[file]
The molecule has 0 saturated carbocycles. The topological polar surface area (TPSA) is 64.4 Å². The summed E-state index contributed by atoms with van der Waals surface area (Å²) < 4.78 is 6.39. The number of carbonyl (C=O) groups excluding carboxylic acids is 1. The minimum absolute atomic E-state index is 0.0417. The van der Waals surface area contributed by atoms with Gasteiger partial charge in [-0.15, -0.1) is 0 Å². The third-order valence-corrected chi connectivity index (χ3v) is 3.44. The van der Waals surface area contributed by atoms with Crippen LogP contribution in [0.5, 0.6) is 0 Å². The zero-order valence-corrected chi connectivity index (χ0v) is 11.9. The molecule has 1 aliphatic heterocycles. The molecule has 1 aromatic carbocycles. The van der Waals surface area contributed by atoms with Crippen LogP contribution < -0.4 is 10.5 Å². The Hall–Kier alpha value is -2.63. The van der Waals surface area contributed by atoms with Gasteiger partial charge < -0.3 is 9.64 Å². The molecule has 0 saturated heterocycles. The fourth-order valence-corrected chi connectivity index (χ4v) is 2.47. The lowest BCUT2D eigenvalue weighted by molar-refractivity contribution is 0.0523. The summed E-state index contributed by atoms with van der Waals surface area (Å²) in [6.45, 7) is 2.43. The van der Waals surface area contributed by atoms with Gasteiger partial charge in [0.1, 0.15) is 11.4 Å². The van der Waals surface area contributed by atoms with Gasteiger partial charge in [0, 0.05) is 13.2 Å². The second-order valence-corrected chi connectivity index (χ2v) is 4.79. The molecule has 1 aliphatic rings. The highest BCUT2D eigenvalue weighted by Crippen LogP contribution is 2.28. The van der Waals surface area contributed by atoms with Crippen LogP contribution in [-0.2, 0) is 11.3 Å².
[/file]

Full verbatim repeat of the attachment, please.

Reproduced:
The molecule has 0 saturated carbocycles. The topological polar surface area (TPSA) is 64.4 Å². The summed E-state index contributed by atoms with van der Waals surface area (Å²) < 4.78 is 6.39. The number of carbonyl (C=O) groups excluding carboxylic acids is 1. The minimum absolute atomic E-state index is 0.0417. The van der Waals surface area contributed by atoms with Gasteiger partial charge in [-0.15, -0.1) is 0 Å². The third-order valence-corrected chi connectivity index (χ3v) is 3.44. The van der Waals surface area contributed by atoms with Crippen LogP contribution in [0.5, 0.6) is 0 Å². The zero-order valence-corrected chi connectivity index (χ0v) is 11.9. The molecule has 1 aliphatic heterocycles. The molecule has 1 aromatic carbocycles. The van der Waals surface area contributed by atoms with Crippen LogP contribution < -0.4 is 10.5 Å². The Hall–Kier alpha value is -2.63. The van der Waals surface area contributed by atoms with Gasteiger partial charge < -0.3 is 9.64 Å². The molecule has 0 saturated heterocycles. The fourth-order valence-corrected chi connectivity index (χ4v) is 2.47. The lowest BCUT2D eigenvalue weighted by molar-refractivity contribution is 0.0523. The summed E-state index contributed by atoms with van der Waals surface area (Å²) in [6.45, 7) is 2.43. The van der Waals surface area contributed by atoms with Gasteiger partial charge in [0.1, 0.15) is 11.4 Å². The van der Waals surface area contributed by atoms with Gasteiger partial charge in [0, 0.05) is 13.2 Å². The second-order valence-corrected chi connectivity index (χ2v) is 4.79. The molecule has 1 aliphatic rings. The highest BCUT2D eigenvalue weighted by Crippen LogP contribution is 2.28. The van der Waals surface area contributed by atoms with Crippen LogP contribution in [-0.2, 0) is 11.3 Å².